Rick Wilkin, commander of VFW Post 9094, again emceed the event and also offered Memorial Day historical facts. The Honor Guard conducted a wreath laying ceremony, and Sherry Mills of the VFW Ladies Auxiliary read a Memorial Day poem. Russ Roever offered a tribute to POWs and MIAs, asking for no applause out of respect for them. Kevin Barreras discussed the work of the local Veterans Service Commission.
Accompanied by the HHS band, Alberta Duncan of the VFW Ladies Auxiliary led the singing of the National Anthem and “God Bless America.” She also played “Taps” as Honor Guard members picked up their rifles to fire off a 3-Volley Salute as the program closed.
After the ceremony, wreath layings and 3 Volley Salutes were offered at local cemeteries.
In Greenfield, with a breeze keeping the heat of the late-May sun at bay, Greenfield residents turned out on Monday for the annual Memorial Day parade and cemetery program, organized each year by the Concerned Veterans of Greenfield.
The parade, as is tradition, paused at the center of town for a brief ceremony that included the laying of wreaths at the war memorials, a 21-gun salute, the playing of “Taps,” and prayer. The procession then made its way to the cemetery, community members following alongside for the several-block journey down South Washington Street.
The observance continued with the playing of patriotic songs, prayers for those currently serving, veterans, and the nation, the reading aloud of the names of those who died in service and have passed away since serving, and a call to remember the sacrifices of the nation’s soldiers.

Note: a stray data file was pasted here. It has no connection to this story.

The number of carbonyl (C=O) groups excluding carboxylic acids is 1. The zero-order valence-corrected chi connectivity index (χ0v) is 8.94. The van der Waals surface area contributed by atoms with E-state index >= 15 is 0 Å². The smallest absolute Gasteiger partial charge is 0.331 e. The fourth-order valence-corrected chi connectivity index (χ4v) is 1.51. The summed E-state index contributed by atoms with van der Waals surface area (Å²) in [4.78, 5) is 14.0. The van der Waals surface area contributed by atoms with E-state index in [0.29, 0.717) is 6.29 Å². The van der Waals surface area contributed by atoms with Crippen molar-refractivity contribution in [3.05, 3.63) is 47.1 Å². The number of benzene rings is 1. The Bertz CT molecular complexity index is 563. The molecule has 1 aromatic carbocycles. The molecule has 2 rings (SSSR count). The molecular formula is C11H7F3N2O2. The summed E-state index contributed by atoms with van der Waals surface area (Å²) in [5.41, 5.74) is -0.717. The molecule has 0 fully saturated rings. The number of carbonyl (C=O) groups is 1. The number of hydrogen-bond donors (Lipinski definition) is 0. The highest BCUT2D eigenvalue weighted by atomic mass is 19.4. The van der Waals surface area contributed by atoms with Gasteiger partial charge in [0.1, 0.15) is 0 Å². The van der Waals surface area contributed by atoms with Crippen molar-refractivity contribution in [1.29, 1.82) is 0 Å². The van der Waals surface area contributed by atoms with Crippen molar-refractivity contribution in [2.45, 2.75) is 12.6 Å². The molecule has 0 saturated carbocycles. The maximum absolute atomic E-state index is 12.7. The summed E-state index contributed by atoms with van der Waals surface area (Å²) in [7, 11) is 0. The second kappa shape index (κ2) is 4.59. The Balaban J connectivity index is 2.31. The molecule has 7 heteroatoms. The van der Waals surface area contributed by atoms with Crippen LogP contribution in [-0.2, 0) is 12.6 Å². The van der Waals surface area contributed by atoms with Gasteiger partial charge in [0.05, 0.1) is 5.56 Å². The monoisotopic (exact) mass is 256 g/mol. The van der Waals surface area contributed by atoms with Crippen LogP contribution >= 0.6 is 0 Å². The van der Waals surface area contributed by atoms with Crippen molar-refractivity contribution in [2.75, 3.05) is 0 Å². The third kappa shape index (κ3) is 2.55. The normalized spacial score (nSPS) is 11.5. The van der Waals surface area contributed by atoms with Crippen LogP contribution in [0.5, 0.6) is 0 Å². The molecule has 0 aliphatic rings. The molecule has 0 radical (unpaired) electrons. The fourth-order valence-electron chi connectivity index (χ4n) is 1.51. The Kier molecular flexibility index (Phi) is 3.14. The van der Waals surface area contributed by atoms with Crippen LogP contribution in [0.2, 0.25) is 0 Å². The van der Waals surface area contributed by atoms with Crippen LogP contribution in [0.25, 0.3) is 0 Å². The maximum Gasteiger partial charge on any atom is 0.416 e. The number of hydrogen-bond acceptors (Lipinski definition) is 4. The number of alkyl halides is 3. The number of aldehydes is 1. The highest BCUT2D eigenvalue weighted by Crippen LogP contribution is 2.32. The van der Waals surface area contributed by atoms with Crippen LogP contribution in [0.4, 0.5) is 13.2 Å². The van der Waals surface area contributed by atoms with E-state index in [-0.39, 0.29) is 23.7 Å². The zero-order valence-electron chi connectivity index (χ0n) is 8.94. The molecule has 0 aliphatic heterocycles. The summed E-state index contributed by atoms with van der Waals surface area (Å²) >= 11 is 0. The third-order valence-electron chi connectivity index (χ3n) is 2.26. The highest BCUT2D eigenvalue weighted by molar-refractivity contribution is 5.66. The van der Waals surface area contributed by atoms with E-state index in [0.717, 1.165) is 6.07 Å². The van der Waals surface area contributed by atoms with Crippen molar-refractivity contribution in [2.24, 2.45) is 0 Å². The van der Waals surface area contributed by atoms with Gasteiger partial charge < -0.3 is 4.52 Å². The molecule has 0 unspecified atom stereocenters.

The guest speaker was retired U.S. Navy Lt. Cmdr. Jack Baber, who spoke about the beginning of Memorial Day and how an informal gathering to honor the fallen in May 1865 in Charleston, S.C. was the first. In May 1868, a gathering to honor dead Union and Confederate soldiers at Arlington National Cemetery was held, he said, and saw the approximately 5,000 mourners place flags and flowers on soldiers’ graves, traditions that carry on today.
First known as Decoration Day, each year the observances grew, Baber said, but it wasn’t until an act of Congress a century after it all began that made Memorial Day a national observance in 1971. And while Baber said it was “unfortunate” that some view this day only as the start of summer, it was created to honor those hundreds of thousands of Americans who have died in wars, from the Civil War to today.
Baber asked those gathered to not only remember the fallen, but also those who have returned from battle and carry “visible and invisible wounds.”
He said a veteran’s organization estimates that an average of 22 veterans per day commits suicide, acts, Baber said, that are likely “a result of what they bear on their hearts.”
“Freedoms are not free,” he said, noting that the freedoms Americans know have come at great costs. He called for a moment of silence afterward to remember not only the dead, but also the broken.
Memorial Day services were also held Monday or over the weekend in Pricetown, Lynchburg and South Salem.
Reach Gary Abernathy or Angela Shepherd at 937-393-3456.